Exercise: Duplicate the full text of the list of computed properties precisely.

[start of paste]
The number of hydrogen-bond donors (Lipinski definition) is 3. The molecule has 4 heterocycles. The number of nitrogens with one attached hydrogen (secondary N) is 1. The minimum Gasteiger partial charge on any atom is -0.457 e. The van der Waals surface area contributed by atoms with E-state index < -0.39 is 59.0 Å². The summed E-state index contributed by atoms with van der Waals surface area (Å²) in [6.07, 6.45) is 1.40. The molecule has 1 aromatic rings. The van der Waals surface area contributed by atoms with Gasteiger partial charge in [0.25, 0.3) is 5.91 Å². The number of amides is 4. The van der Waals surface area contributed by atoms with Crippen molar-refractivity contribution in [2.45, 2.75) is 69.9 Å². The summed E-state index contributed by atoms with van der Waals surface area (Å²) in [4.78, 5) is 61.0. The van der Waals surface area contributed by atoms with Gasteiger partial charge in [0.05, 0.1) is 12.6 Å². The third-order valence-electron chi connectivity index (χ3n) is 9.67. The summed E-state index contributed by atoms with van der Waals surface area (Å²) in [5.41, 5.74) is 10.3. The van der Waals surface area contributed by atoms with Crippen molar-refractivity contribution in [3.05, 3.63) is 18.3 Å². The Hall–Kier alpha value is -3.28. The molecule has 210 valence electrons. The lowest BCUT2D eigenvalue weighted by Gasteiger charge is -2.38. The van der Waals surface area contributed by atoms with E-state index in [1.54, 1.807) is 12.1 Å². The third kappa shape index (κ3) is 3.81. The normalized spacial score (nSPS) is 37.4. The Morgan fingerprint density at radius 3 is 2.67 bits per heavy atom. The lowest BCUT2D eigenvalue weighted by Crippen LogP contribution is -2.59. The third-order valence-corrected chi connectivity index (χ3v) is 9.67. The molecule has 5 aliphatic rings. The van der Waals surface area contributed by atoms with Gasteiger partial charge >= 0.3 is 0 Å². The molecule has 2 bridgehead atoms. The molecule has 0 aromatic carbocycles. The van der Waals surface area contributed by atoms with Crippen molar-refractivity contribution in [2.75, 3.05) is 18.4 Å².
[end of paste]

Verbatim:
The number of hydrogen-bond donors (Lipinski definition) is 3. The molecule has 4 heterocycles. The number of nitrogens with one attached hydrogen (secondary N) is 1. The minimum Gasteiger partial charge on any atom is -0.457 e. The van der Waals surface area contributed by atoms with E-state index < -0.39 is 59.0 Å². The summed E-state index contributed by atoms with van der Waals surface area (Å²) in [6.07, 6.45) is 1.40. The molecule has 1 aromatic rings. The van der Waals surface area contributed by atoms with Gasteiger partial charge in [0.25, 0.3) is 5.91 Å². The number of amides is 4. The van der Waals surface area contributed by atoms with Crippen molar-refractivity contribution in [2.45, 2.75) is 69.9 Å². The summed E-state index contributed by atoms with van der Waals surface area (Å²) in [4.78, 5) is 61.0. The van der Waals surface area contributed by atoms with Gasteiger partial charge in [0.05, 0.1) is 12.6 Å². The third-order valence-electron chi connectivity index (χ3n) is 9.67. The summed E-state index contributed by atoms with van der Waals surface area (Å²) in [5.41, 5.74) is 10.3. The van der Waals surface area contributed by atoms with Crippen molar-refractivity contribution in [3.05, 3.63) is 18.3 Å². The Hall–Kier alpha value is -3.28. The molecule has 210 valence electrons. The lowest BCUT2D eigenvalue weighted by Gasteiger charge is -2.38. The van der Waals surface area contributed by atoms with E-state index in [1.54, 1.807) is 12.1 Å². The third kappa shape index (κ3) is 3.81. The normalized spacial score (nSPS) is 37.4. The Morgan fingerprint density at radius 3 is 2.67 bits per heavy atom. The lowest BCUT2D eigenvalue weighted by Crippen LogP contribution is -2.59. The third-order valence-corrected chi connectivity index (χ3v) is 9.67. The molecule has 5 aliphatic rings. The van der Waals surface area contributed by atoms with Gasteiger partial charge >= 0.3 is 0 Å². The molecule has 2 bridgehead atoms. The molecule has 0 aromatic carbocycles. The van der Waals surface area contributed by atoms with Crippen molar-refractivity contribution in [2.75, 3.05) is 18.4 Å².